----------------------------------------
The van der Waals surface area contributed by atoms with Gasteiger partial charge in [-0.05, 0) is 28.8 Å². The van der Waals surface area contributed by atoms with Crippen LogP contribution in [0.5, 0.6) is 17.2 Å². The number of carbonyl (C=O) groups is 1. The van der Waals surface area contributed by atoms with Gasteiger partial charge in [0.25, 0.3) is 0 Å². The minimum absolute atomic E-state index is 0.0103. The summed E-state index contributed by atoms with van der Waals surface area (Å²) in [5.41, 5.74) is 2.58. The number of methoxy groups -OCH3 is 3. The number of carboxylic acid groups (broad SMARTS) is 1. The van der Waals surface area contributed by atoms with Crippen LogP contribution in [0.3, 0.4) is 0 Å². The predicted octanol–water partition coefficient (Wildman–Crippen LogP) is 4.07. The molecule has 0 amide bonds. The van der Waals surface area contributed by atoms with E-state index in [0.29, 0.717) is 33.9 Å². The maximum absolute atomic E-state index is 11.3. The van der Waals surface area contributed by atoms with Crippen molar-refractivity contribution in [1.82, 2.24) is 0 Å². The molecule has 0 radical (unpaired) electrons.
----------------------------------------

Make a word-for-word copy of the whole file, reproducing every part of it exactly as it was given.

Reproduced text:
The van der Waals surface area contributed by atoms with Gasteiger partial charge in [-0.05, 0) is 28.8 Å². The van der Waals surface area contributed by atoms with Crippen LogP contribution in [0.5, 0.6) is 17.2 Å². The number of carbonyl (C=O) groups is 1. The van der Waals surface area contributed by atoms with Gasteiger partial charge in [0.25, 0.3) is 0 Å². The minimum absolute atomic E-state index is 0.0103. The summed E-state index contributed by atoms with van der Waals surface area (Å²) in [5.41, 5.74) is 2.58. The number of methoxy groups -OCH3 is 3. The number of carboxylic acid groups (broad SMARTS) is 1. The van der Waals surface area contributed by atoms with Crippen LogP contribution in [0.3, 0.4) is 0 Å². The predicted octanol–water partition coefficient (Wildman–Crippen LogP) is 4.07. The molecule has 0 amide bonds. The van der Waals surface area contributed by atoms with E-state index in [0.29, 0.717) is 33.9 Å². The maximum absolute atomic E-state index is 11.3. The van der Waals surface area contributed by atoms with Crippen molar-refractivity contribution in [1.82, 2.24) is 0 Å². The molecule has 0 radical (unpaired) electrons.